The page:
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Overnight: Taking On The Beast

The Dow closed up 69 points or 0.3% while the S&P rose 0.2% to 2550 and the Nasdaq gained 0.1%.

New Range

A couple of months ago we were asking the question of whether the ASX200 can ever break through 5800, having failed to so on multiple occasions. Now that number is clearly 5750, as yesterday’s trading cemented. At the bottom of the range, 5650 is the new 5680.

Trading began yesterday with at least one wood duck computer heading in completely the wrong direction, sending the index down -20 points in the first eight minutes. Twelve minutes later it had recovered that loss, plus some, and all the other computers fell about laughing, pointing at the guy who believed the overnight futures’ indication.

Just before midday we hit 5750 and then it was game over. Up 21 points fizzled through the afternoon to down -6 by the close.

Despite the small net move, only two sectors finished in the green to counter red elsewhere. Materials crawled to a 0.1% gain thanks to some good news for gold miners, while consumer discretionary kicked on 0.6% following Monday’s rally for the sector.

The WA government has failed to pass a planned increase for the state’s gold mining royalty. The plan was to lift the royalty from 2.5% to 3.75% for gold sold over A$1200/oz (currently trading just over A$1900/oz) and remove the volume-based royalty-free threshold. It was a positive for WA-based miners such as Northern Star ((NST)), St Barbara ((SBM)), Saracen ((SAR)) and Regis Resources ((RRL)).

Energy was otherwise the worst performer on the day, falling -0.9%. Moves were less significant in other sectors.

Conditions for doing business in Australia at present remain at decade highs, according to NAB’s business survey for September. NAB’s conditions index ticked up to 14.3 from 14.1 in August. Confidence in the future is less buoyant but improving, with the confidence index rising to 7.4 from 5.4.

The strongest conditions continue to be felt in the construction sector. This sector is enjoying a sweet spot at present as the tail-end of the housing construction overhang in the major cities meets the ramp-up in government-funded infrastructure projects. Such conditions bode well for ongoing strength in employment.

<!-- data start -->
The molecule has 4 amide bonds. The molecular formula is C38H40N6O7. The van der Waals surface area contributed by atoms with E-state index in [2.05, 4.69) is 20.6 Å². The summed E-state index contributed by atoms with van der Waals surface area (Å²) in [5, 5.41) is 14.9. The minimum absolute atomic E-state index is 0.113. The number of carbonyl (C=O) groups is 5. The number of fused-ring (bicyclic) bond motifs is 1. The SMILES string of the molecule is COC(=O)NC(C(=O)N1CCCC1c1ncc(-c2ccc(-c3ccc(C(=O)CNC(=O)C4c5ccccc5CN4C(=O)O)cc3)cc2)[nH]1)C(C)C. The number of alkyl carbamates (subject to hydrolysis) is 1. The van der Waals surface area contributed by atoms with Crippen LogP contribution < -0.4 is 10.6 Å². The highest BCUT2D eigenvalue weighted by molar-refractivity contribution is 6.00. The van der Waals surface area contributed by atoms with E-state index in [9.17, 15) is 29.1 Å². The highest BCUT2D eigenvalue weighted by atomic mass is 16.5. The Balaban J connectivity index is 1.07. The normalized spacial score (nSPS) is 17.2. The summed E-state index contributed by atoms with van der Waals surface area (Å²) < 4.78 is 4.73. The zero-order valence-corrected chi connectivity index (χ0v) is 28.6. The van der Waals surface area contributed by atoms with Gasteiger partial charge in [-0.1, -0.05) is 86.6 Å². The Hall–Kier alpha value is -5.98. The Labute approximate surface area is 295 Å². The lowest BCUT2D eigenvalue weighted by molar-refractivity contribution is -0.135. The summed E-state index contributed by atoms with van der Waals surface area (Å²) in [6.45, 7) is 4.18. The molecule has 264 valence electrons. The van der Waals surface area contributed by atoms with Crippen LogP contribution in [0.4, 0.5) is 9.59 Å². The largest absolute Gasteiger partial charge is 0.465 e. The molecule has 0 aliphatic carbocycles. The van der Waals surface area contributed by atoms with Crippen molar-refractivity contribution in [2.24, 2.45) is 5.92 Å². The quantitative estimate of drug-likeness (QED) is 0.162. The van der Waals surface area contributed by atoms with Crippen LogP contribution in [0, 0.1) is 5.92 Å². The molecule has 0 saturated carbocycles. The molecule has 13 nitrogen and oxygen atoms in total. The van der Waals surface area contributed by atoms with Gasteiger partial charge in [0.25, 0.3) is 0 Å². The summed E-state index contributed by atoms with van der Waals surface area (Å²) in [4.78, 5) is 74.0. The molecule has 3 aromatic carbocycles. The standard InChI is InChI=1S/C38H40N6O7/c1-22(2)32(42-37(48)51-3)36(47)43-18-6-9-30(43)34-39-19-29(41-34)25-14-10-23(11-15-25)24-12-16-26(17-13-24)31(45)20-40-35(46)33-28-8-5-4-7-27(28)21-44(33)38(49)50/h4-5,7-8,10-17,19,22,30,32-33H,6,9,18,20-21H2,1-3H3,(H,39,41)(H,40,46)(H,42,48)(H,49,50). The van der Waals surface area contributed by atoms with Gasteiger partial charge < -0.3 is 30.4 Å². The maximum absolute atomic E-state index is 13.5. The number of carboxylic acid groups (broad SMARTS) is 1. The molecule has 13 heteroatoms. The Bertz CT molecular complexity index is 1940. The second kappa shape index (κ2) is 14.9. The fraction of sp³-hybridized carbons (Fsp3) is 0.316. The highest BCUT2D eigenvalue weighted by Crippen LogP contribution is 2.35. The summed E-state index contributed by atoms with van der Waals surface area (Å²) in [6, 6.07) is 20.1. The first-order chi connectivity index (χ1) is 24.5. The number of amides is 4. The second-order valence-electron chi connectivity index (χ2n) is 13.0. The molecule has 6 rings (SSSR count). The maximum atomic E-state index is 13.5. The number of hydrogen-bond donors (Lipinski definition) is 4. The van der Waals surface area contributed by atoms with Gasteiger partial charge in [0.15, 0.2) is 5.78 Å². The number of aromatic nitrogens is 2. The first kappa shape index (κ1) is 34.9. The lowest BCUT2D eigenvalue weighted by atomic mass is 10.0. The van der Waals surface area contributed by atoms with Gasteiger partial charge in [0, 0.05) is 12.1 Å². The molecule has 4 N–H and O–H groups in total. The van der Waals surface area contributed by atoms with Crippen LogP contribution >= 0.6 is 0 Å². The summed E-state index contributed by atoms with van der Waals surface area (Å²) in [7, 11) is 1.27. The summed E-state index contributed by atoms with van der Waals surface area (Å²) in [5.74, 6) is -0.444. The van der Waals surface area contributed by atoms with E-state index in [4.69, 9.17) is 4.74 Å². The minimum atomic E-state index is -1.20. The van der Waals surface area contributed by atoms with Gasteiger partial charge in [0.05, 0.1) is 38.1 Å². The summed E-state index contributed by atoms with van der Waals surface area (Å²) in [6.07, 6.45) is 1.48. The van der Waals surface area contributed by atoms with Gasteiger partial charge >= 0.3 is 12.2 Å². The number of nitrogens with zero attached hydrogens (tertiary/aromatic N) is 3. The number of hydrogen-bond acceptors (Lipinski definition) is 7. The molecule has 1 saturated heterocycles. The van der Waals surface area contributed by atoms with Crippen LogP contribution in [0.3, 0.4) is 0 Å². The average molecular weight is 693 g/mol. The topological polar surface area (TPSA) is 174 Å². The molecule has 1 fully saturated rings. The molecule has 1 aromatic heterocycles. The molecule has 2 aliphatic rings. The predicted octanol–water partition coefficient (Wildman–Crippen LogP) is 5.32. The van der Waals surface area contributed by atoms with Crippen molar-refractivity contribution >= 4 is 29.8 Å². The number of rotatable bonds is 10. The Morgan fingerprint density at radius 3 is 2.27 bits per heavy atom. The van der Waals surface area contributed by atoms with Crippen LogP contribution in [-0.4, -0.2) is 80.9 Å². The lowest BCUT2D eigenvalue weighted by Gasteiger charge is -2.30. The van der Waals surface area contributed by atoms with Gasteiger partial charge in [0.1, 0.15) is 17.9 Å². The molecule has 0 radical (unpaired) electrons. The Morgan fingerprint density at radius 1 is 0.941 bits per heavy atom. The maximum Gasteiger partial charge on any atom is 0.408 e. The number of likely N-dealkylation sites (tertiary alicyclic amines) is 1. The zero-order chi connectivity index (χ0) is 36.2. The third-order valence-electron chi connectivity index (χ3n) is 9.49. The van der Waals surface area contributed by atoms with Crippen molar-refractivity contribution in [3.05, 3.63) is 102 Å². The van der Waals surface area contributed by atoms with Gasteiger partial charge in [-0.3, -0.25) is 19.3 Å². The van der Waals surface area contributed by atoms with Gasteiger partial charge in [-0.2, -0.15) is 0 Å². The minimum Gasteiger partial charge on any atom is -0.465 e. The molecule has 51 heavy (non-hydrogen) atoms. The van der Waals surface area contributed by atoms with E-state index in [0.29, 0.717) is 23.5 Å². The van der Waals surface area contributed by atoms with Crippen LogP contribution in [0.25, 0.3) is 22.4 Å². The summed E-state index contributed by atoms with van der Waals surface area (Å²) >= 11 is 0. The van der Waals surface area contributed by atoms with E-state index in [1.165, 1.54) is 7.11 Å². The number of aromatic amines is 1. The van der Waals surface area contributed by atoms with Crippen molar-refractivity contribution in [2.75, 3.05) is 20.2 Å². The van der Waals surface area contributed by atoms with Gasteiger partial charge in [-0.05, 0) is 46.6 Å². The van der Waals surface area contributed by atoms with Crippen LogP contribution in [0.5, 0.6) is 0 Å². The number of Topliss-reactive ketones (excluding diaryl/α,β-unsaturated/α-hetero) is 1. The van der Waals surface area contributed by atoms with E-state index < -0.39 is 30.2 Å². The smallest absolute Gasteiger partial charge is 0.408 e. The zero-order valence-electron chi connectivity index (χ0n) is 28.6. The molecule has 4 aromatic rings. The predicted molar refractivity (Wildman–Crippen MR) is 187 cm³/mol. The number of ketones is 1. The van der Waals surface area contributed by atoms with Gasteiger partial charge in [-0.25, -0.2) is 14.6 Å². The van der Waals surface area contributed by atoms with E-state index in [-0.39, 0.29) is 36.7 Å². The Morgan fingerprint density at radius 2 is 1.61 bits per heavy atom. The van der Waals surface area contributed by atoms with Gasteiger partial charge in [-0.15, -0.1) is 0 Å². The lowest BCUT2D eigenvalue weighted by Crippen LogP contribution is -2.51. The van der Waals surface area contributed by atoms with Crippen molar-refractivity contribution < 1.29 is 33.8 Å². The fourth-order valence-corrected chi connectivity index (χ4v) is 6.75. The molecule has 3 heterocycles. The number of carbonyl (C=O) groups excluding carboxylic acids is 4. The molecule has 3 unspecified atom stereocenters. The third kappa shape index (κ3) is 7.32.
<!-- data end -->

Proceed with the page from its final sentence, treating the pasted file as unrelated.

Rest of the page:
The net outlook for construction is the strongest it’s been in years, suggest ANZ’s economists, providing the offset to the decline in mining investment. But that decline is now reaching its nadir – just a couple more big LNG projects to move out of the investment phase, like we need them – and the outlook for mining is also starting to improve.

It all sounds very rosy. Someone please tell the stock market.

Anything you can do…

In 2016, US supermarket giant Wal-Mart opened 230 new stores in the US. Last night the company announced that in 2019, it plans to open fewer than 25. It will shift its store opening focus to Mexico and China but domestically, Wal-Mart is targeting 1000 new online pick-up locations in the US next year.

It was at the same annual presentation this time two years ago that Wal-Mart first unveiled its e-commerce plans to a sceptical market. Since that time the share price has risen 27%. The company is forecasting 40% growth in online revenues next year. Only recently did Amazon acquire Wholefoods.

Why should we care in Australia? Because all we hear from the local retail sector is the sound of rattling knees. Wal-Mart is, fair enough, a rather sizeable operation but it is proving that the dragon can indeed be slayed, or at least tamed.

Wal-Mart’s 5% gain last night was the primary driver of the Dow’s 47th new record high for the year, with a bit of help from the energy sector.

No one ever expected OPEC to stick to the production cut targets set last year. It never had before. Yet last night Saudi Arabia announced it will further cut its own production. OPEC also called on US shale producers to join the game.

One doubts Big Oil is going to listen to the likes of Saudi Arabia, but the US rig count is declining nonetheless. Otherwise, a 3% pop for the WTI price last night largely represented projections of just how much Gulf crude production will have been lost as a result of the storm formerly known as Hurricane Nate, which still has 60% of production offline.

Beyond these specific drivers, Wall Street awaits tonight’s release of the minutes of the September Fed meeting and Thursday night’s earnings result from flag bearer JP Morgan (Dow).


West Texas crude is up US$1.43 at US$50.95/bbl.

Nickel rose 0.5% in London last night, despite having leapt 4% the night before. Copper, lead and zinc all posted gains of 1-2% while aluminium slipped -0.5%.

Metal prices were supported by a -0.5% drop in the US dollar index to 93.24, driven by a spike in the euro, which was driven by the Catalan leader’s announcement that independence is “suspended”. No one quite knows what that means, but in terms of Spanish and EU stability, it has been taken as a positive.

Gold nevertheless ignored the dollar and is up US$4.20 at US$1288.20/oz.

Alas, the dollar provided no relief for the iron ore price, which has tumbled -US$2.50 to US$59.10/t.

The Aussie is up 0.3% at US$0.7780.


The SPI Overnight closed up 15 points. It seems 15 is the futures traders’ favourite number at present. That result would require strength in energy to overcome weakness in materials, one presumes.

Westpac will release its monthly consumer confidence survey today.

The minutes of the Fed meeting are out tonight.

BlueScope Steel ((BSL)) will hold it AGM today.


The Australian share market over the past thirty days…

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